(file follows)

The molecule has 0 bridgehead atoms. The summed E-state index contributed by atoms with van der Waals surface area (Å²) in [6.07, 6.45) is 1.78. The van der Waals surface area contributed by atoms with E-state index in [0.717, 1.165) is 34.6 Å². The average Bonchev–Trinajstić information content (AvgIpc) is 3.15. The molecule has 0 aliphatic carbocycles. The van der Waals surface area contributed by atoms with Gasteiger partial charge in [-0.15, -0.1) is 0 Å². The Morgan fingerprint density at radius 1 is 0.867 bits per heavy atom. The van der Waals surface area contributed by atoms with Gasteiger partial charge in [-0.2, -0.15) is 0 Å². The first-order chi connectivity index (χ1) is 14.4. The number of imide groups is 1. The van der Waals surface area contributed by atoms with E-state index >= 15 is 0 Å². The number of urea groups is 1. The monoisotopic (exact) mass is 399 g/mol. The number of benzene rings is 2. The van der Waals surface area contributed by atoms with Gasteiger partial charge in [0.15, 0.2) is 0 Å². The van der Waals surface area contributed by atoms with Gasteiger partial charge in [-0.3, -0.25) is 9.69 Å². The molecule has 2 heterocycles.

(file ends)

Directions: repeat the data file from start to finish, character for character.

The molecule has 0 bridgehead atoms. The summed E-state index contributed by atoms with van der Waals surface area (Å²) in [6.07, 6.45) is 1.78. The van der Waals surface area contributed by atoms with E-state index in [0.717, 1.165) is 34.6 Å². The average Bonchev–Trinajstić information content (AvgIpc) is 3.15. The molecule has 0 aliphatic carbocycles. The van der Waals surface area contributed by atoms with Gasteiger partial charge in [-0.15, -0.1) is 0 Å². The Morgan fingerprint density at radius 1 is 0.867 bits per heavy atom. The van der Waals surface area contributed by atoms with Gasteiger partial charge in [-0.2, -0.15) is 0 Å². The first-order chi connectivity index (χ1) is 14.4. The number of imide groups is 1. The van der Waals surface area contributed by atoms with E-state index >= 15 is 0 Å². The number of urea groups is 1. The monoisotopic (exact) mass is 399 g/mol. The number of benzene rings is 2. The van der Waals surface area contributed by atoms with Gasteiger partial charge in [0.15, 0.2) is 0 Å². The van der Waals surface area contributed by atoms with Gasteiger partial charge in [-0.3, -0.25) is 9.69 Å². The molecule has 2 heterocycles.